To minimize sows stealing each other’s feed, try putting all the thin sows in a row next to each other in one location and the fat sows in another location. Remember, for heavier, older-parity sows, base feed allowance may be up to 5 lb./day to hold their body condition steady.

The best method of feeding to achieve ideal sow body condition varies. Some sow managers use only visual evaluation; others may use the weight tape and backfat method. A combination of the two approaches is gaining favor in the field — using the flank-to-flank tape measurement (Figure 3; see photo, page 29) to estimate sow weight and, hence, the maintenance feed allowance, and combining this with a visual evaluation of body condition, with feed adjustments made accordingly.

In a well-managed gestation barn, about 80% of the sows should have ideal body condition, with 10% thin sows and 10% fat sows.

Another strategy, called “bump-feeding,” provides 2-3 lb. of extra feed for 2-3 weeks before farrowing to increase pig birth weight. Two recent research studies suggest that for Parity 2 or older sows in good condition, there is no benefit to bump feeding. The data did suggest that thin sows and gilts may benefit from added feed from Day 100 of gestation to farrowing, but feed settings for fat sows should not be increased.

Full-Feed in Lactation

It is well known that lactating sows need maximum intake of a good-quality diet to opti­mize sow and litter performance. However, whether intentional or not, the feed intake for many lactating sows is limited. Low feed intake in lactation results in decreased milk production and excessive loss of sow weight and backfat, which can impair subsequent reproductive performance.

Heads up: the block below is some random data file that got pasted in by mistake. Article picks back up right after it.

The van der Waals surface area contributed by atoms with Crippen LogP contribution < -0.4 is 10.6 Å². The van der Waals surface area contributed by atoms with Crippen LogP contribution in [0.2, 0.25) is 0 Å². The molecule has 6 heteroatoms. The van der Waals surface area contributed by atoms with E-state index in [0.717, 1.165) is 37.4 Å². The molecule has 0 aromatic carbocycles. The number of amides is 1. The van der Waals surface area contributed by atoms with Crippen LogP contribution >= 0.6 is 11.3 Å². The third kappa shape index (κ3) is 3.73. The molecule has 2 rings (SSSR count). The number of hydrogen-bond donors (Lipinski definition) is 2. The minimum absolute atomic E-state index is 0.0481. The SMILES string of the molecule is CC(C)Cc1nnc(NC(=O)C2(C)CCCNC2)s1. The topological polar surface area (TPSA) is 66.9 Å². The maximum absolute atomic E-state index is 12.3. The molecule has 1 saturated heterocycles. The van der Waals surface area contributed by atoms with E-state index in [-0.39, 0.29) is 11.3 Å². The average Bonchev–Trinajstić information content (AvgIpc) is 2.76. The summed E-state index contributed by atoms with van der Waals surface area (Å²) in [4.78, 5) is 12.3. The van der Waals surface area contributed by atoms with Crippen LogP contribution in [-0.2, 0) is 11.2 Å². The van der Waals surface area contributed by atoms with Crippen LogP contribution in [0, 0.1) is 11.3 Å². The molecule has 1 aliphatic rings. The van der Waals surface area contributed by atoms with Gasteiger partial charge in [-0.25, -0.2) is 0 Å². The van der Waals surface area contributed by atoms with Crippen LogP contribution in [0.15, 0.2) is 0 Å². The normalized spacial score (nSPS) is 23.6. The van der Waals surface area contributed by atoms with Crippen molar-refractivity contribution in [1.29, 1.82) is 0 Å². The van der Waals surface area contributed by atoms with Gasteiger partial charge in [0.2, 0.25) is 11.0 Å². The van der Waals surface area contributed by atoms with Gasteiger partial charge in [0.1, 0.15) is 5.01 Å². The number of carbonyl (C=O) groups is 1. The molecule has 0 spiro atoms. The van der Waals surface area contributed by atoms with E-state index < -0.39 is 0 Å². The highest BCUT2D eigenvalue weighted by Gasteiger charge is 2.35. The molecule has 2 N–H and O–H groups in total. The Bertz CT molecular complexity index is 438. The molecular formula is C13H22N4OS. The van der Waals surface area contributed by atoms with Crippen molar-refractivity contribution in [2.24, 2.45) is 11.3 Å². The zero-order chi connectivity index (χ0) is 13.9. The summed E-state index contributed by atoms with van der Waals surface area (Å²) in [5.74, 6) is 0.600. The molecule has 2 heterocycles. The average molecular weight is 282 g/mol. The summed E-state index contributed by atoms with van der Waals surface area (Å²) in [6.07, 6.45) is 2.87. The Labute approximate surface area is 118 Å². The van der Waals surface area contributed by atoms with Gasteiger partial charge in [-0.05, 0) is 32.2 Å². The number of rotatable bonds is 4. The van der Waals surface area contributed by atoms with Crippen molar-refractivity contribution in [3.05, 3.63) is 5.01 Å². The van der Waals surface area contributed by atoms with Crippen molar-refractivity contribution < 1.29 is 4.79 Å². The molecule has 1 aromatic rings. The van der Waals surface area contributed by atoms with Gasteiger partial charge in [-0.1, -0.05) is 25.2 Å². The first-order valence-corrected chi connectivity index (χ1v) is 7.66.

The three main goals of the nutrition program for lactating sows are:

  1. Maximize intake of a prop­erly formulated diet;
  2. Match the amino acid and other nutrient levels to the level of feed intake that is achieved; and
  3. Maintain a reasonable feed cost per weaned pig.

Achieving excellent lactation feed intake starts with proper body condition. If sows are too fat coming into the farrowing house, they will eat less in lactation, lose weight and have poor subsequent reproductive performance.

Figures 4 and 5 show the effects of backfat depth on feed intake as sows enter the farrowing house. Sows with greater than 0.83 in. of backfat ate significantly less than their counterparts with 0.83 in. or less backfat. Because sows did not eat as much in lactation, they lost proportionally more backfat as a percentage of body weight, which resulted in a smaller litter size in the subsequent farrowing (Figure 5).

People also affect feed intake; some intentionally, some not. This can result from not feeding multiple times during the day or, more commonly, the long-held belief that sows must be gradually brought up to full feed over time so as not to have them go off feed later (mid-lactation).

This philosophy is wrong. Sows need to be brought up on feed as quickly as possible and have feed in front of them at all times. To accomplish this, many producers are moving toward automatic or ad-libitum sow feeding. While feed intake will vary from day to day during lactation, ad-libitum feeders, either purchased or homemade, are the best way to keep feed in front of sows during lactation. Not only will sows lose less weight with increasing lactation feed intake, but research has shown that farrowing rate and subsequent litter size will improve, while days to estrus will decline.